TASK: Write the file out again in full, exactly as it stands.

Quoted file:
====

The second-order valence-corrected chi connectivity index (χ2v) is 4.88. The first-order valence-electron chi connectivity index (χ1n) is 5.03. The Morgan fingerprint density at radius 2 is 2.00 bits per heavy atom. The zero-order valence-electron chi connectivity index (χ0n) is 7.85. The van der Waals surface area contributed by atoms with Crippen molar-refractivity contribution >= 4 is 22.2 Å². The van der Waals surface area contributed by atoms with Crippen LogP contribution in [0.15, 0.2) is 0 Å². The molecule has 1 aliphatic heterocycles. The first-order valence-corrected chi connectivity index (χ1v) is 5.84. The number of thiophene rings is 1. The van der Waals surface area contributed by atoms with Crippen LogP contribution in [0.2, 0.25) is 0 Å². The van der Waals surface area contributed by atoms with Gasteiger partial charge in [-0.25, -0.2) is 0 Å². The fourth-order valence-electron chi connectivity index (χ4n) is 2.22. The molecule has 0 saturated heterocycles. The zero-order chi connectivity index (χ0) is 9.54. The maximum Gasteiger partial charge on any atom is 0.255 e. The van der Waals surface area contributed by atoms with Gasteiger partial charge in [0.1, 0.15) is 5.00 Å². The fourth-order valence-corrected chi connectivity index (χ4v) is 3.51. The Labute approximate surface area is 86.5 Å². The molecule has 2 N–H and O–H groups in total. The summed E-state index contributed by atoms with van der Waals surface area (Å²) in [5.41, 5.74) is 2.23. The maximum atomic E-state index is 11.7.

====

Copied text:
The second-order valence-corrected chi connectivity index (χ2v) is 4.88. The first-order valence-electron chi connectivity index (χ1n) is 5.03. The Morgan fingerprint density at radius 2 is 2.00 bits per heavy atom. The zero-order valence-electron chi connectivity index (χ0n) is 7.85. The van der Waals surface area contributed by atoms with Crippen molar-refractivity contribution >= 4 is 22.2 Å². The van der Waals surface area contributed by atoms with Crippen LogP contribution in [0.15, 0.2) is 0 Å². The molecule has 1 aliphatic heterocycles. The first-order valence-corrected chi connectivity index (χ1v) is 5.84. The number of thiophene rings is 1. The van der Waals surface area contributed by atoms with Crippen LogP contribution in [0.2, 0.25) is 0 Å². The van der Waals surface area contributed by atoms with Gasteiger partial charge in [-0.25, -0.2) is 0 Å². The fourth-order valence-electron chi connectivity index (χ4n) is 2.22. The molecule has 0 saturated heterocycles. The zero-order chi connectivity index (χ0) is 9.54. The maximum Gasteiger partial charge on any atom is 0.255 e. The van der Waals surface area contributed by atoms with Gasteiger partial charge in [0.1, 0.15) is 5.00 Å². The fourth-order valence-corrected chi connectivity index (χ4v) is 3.51. The Labute approximate surface area is 86.5 Å². The molecule has 2 N–H and O–H groups in total. The summed E-state index contributed by atoms with van der Waals surface area (Å²) in [5.41, 5.74) is 2.23. The maximum atomic E-state index is 11.7.